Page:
Jul 15, 2007
They showed that inhibiting a specific enzyme removed fear in mice and report to journal Nature Neuroscience that the finding may lead to new treatments.
Around a third of people may suffer PTSD after an exceptionally traumatic event, such as a terrorist attack or a natural disaster.
Experts said it was early days but the findings were worth exploring further.
There is currently no treatment for PTSD although antidepressants and sleeping pills can help with the symptoms, which include flashbacks, anger, anxiety and depression.
Professor Li-Huei Tsai and colleagues in the Brain and Cognitive Sciences Department at MIT looked at the effects of an enzyme called Cdk5 in the brains of genetically engineered mice which had been given mild foot shocks.
When re-exposed to the same environment but without the shocks, mice in whom the researchers had increased levels of Cdk5 activity had difficulty letting go - or extinguishing - the memory of the foot shock and continued to freeze in fear.
But in mice whose Cdk5 activity was blocked, the bad memory of the shocks disappeared when the mice learned that they no longer needed to fear the environment where the foot shocks had occurred.
The enzyme activity was modified in the hippocampus - the brain's centre for storing memories.
Emotional disorders such as post-traumatic stress and panic attacks stem from the inability of the brain to stop experiencing the fear associated with a specific incident or series of incidents.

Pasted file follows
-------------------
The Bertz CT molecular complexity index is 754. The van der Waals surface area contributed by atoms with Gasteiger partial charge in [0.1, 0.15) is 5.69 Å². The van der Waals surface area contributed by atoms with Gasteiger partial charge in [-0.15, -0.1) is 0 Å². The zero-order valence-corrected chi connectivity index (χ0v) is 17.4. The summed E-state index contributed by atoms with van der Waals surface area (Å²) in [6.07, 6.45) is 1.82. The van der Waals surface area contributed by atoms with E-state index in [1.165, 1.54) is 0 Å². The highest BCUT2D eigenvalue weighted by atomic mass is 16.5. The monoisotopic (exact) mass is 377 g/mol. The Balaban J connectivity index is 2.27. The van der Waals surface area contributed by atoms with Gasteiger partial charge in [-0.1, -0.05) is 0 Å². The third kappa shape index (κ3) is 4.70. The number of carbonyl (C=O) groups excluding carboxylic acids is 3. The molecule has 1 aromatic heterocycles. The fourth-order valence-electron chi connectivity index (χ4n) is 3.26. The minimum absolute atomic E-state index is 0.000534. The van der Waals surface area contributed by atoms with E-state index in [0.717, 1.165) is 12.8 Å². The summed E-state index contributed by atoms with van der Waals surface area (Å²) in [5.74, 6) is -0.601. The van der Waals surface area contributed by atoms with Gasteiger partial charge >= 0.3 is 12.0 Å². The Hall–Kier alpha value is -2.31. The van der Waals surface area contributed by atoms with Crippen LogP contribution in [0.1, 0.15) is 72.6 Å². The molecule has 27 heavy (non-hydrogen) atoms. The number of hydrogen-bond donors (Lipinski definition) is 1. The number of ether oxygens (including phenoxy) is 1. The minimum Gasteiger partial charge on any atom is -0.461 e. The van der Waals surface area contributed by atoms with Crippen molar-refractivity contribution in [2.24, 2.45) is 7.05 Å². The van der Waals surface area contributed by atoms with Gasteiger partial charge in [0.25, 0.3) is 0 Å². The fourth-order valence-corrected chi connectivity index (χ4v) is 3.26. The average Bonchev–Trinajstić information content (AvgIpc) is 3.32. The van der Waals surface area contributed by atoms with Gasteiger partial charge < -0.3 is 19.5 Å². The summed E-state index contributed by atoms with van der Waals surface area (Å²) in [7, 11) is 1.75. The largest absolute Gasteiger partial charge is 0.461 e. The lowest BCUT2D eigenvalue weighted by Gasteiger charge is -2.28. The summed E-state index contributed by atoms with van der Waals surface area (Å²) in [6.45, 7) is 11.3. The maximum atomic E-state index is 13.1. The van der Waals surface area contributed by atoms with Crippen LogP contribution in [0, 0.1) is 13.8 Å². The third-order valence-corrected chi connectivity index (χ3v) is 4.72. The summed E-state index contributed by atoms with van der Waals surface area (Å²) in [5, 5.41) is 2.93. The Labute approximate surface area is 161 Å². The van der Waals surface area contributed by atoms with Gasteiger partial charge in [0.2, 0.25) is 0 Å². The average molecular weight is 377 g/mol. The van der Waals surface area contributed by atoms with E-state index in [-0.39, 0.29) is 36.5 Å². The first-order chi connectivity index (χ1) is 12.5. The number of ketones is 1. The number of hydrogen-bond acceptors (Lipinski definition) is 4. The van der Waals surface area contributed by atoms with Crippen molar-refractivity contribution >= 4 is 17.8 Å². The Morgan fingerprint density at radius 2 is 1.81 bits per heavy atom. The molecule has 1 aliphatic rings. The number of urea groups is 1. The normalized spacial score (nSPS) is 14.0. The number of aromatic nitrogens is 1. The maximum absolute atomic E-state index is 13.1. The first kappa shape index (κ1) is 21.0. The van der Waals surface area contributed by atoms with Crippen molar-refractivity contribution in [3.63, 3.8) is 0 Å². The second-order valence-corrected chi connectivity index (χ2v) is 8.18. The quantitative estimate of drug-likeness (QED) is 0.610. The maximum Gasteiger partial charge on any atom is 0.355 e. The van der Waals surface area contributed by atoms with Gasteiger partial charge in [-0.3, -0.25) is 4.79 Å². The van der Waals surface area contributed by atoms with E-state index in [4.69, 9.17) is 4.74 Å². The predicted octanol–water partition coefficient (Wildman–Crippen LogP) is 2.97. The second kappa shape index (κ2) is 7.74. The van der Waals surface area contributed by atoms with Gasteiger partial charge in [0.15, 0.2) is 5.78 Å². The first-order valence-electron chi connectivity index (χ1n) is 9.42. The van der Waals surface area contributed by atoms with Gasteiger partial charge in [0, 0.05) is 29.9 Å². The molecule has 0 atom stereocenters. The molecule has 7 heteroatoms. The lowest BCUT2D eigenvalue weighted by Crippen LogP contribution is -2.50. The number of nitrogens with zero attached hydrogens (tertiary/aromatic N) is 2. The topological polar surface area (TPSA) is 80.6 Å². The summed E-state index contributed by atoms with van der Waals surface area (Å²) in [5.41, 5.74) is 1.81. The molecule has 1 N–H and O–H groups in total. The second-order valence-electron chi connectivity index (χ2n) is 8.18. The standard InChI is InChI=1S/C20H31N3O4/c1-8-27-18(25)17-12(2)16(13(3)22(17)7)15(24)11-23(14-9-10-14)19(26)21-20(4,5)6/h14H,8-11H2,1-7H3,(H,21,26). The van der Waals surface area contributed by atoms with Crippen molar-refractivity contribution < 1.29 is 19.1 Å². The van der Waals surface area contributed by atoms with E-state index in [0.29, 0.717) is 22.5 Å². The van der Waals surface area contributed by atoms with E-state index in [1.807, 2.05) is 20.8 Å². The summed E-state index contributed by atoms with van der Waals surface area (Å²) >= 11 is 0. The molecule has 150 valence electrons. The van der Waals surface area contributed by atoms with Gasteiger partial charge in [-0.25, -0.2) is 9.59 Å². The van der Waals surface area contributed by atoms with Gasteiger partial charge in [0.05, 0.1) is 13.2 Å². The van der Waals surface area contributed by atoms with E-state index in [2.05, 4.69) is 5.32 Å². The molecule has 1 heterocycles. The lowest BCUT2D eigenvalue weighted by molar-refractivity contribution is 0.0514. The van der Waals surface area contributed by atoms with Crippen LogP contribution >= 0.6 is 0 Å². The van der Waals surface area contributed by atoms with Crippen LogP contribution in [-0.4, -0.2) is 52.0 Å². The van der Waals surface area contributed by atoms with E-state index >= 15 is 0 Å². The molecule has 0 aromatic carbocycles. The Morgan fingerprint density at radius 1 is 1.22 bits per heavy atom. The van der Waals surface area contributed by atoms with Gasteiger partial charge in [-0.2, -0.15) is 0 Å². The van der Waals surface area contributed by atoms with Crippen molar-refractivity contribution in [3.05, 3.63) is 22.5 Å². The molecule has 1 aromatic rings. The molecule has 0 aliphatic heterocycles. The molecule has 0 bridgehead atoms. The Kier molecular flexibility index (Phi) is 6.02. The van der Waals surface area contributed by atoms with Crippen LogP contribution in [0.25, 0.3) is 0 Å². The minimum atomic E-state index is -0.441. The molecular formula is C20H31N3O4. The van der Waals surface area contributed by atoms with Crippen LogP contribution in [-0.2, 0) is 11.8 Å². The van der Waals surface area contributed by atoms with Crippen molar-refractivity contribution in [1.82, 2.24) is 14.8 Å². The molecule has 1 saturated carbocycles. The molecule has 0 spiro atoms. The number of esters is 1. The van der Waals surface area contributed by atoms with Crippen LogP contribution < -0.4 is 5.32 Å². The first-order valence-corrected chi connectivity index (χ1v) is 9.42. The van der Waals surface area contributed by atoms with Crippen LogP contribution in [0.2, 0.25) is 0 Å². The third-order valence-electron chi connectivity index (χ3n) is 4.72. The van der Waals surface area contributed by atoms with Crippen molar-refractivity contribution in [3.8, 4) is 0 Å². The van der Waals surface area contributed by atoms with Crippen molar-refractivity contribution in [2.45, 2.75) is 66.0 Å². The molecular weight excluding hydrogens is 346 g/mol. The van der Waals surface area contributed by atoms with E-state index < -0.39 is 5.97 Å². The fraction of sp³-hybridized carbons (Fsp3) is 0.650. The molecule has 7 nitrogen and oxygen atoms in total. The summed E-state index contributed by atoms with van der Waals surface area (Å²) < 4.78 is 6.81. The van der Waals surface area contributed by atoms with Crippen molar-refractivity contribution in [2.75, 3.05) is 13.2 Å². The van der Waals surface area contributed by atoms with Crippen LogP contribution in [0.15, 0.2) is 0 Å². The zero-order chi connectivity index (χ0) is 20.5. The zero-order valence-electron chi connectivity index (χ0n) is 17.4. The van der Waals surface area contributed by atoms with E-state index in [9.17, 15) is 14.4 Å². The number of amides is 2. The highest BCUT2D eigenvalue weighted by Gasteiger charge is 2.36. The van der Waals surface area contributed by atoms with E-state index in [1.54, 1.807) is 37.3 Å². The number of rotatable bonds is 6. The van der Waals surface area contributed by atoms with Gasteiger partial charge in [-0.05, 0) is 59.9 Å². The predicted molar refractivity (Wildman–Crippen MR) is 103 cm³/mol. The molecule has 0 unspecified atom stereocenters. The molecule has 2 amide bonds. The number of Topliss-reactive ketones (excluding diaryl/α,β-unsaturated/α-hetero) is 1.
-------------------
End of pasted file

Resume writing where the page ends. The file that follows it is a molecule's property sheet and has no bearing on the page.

A study conducted by the US Army in 2004 found that one in eight soldiers returning from Iraq reported symptoms of PTSD.
The National Institute of Clinical and Health Excellence estimate five in 100 men and 10 in 100 women in the UK will get PTSD in their lifetime.
In guidance published in 2005 NICE said the condition was under-recognised in the NHS and better screening and treatment was needed.
Professor Tsai said: "This data points to a promising therapeutic avenue to treat emotional disorders and raises hope for patients suffering from post-traumatic stress disorder or phobia."
Dr Jonathan Bisson, senior lecturer in psychiatry at the University of Cardiff and co-chair of the NICE guideline group said the finding was "potentially a significant advance".
He added: "Translation of them into an effective treatment for PTSD is a long way off, and may not be possible.
"But the results are consistent with current theories on the development and maintenance of PTSD symptoms and it is an area very worthy of further investigation."